Federalism—the independent authority over their own affairs that is retained by the states—was designed by the Founding Fathers as a counter-balance to the centralized power of the federal government. But I’m not sure they realized the full extent of its advantages.
The independence of the states allows some of them to adopt policies that move in opposite directions from others, so that within the framework set by federal policies, some states can erect bigger, more expensive, more intrusive governments, and others can create smaller, cheaper, and less intrusive governments.
This allows states to create different models of government—which produce different results. Successful models will invite emulation by other states, while other models will serve as cautionary tales.
But there’s more to it than that. In a modern society where transportation costs are low and the population is much more mobile—Americans have always been restless, but it is now easier than ever to pick up and move—this means that people can vote for what kind of society they want to live in, one closer to the original American system, or one closer to a European welfare state. They can vote, not just with their ballot, but with their feet—and their dollars.
That’s why I recommended, after November’s election, that the best way to lower your tax burden in the age of Obama may be to move from a high-tax state to a state with low (or no) taxes, which in many cases would more than make up for the recent increase in income taxes.
A lot of people are figuring this out.
Fox Business reports on an influx of financial firms relocating from New York to Florida, where they can enjoy a better quality of life—along with no state income tax.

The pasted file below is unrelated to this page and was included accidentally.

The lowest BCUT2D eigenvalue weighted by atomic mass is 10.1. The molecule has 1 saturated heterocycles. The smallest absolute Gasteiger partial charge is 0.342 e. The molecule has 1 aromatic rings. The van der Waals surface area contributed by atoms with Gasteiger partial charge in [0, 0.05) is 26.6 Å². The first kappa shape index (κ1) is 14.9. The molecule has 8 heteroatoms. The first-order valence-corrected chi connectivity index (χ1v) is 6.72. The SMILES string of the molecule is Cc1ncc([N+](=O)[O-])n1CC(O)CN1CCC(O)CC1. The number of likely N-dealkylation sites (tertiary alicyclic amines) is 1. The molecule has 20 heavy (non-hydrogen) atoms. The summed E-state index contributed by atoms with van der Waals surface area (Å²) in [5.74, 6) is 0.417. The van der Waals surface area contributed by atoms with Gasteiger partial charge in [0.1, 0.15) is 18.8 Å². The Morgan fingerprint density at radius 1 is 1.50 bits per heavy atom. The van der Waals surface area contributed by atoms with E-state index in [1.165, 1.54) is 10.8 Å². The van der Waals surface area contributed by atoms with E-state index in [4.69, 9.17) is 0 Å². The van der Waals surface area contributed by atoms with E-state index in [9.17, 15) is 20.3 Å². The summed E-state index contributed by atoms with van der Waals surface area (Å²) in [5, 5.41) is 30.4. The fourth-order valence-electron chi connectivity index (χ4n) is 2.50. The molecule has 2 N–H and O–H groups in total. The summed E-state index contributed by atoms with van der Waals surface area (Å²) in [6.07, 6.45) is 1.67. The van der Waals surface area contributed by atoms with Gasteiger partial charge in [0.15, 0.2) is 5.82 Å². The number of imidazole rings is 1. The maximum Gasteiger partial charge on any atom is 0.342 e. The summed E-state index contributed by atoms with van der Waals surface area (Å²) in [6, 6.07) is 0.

Meanwhile, California is actively chasing high-tech entrepreneurs out of the state with a retroactive tax increase.
Since 1993, California entrepreneurs and early-stage investors have enjoyed a partial state income tax exclusion on sales of stock of a “qualified” small business. This was an incentive for people to start and keep businesses in California. If they sold their company, they would only have to pay half of the regular state tax rate on what they gained—about 4.5% instead of 9%. That could include founders of companies such as Instagram and Yelp.
The [Franchise Tax Board] announced its decision last December, and the ruling went into effect earlier this year. Now, not only will stockholders have to pay the full tax rate on capital gains, which has risen to about 13%, but they’ll also be billed retroactively for 50% of the taxes they excluded. The FTB says this will affect over 2,500 people and bring in about $120 million in revenue.
Ethan Anderson, co-founder and CEO of startup MyTime, says the FTB’s actions will make entrepreneurs think twice about setting up a business in the state….
Anderson says the ruling felt like “a slap in the face,” especially since entrepreneurs like him have helped drive much of the state’s economy. “Who else is creating the jobs? Why would they hurt us like this?” asks Anderson. “The next time I start a business, it most probably won’t be in California.”
It might just be in Texas. Anderson says he already knew of at least one California entrepreneur who had bought a house there to establish out-of-state residency. The Lone Star state is home to Austin, one of the fastest growing tech hubs in the country. Unlike other hubs like New York and Boston, it offers lower taxes, less regulation, and relatively inexpensive real estate.
This isn’t just talk. Texas has been inundated with inquiries from California businesses.
According to the Greater Austin Chamber of Commerce, since the passage of Prop 30 in the November election [an increase in California’s personal income tax], California-based company relocation inquiries have doubled, possibly tripled, in Central Texas. West Coast entrepreneurs feeling the personal financial stress of an out-of-control state budget and tax policy have heard Texas’ message, and they’re responding.
For now, this is a trend that is counteracting the nationwide lurch toward bigger government. Over the long term, over a period of decades, it also has the potential to trickle up to the national level, as states with a more small-government approach increase in population and therefore in congressional representation and Electoral College votes.
Capital, as they say, tends to go where it is well-treated. So does population—and, therefore, political power.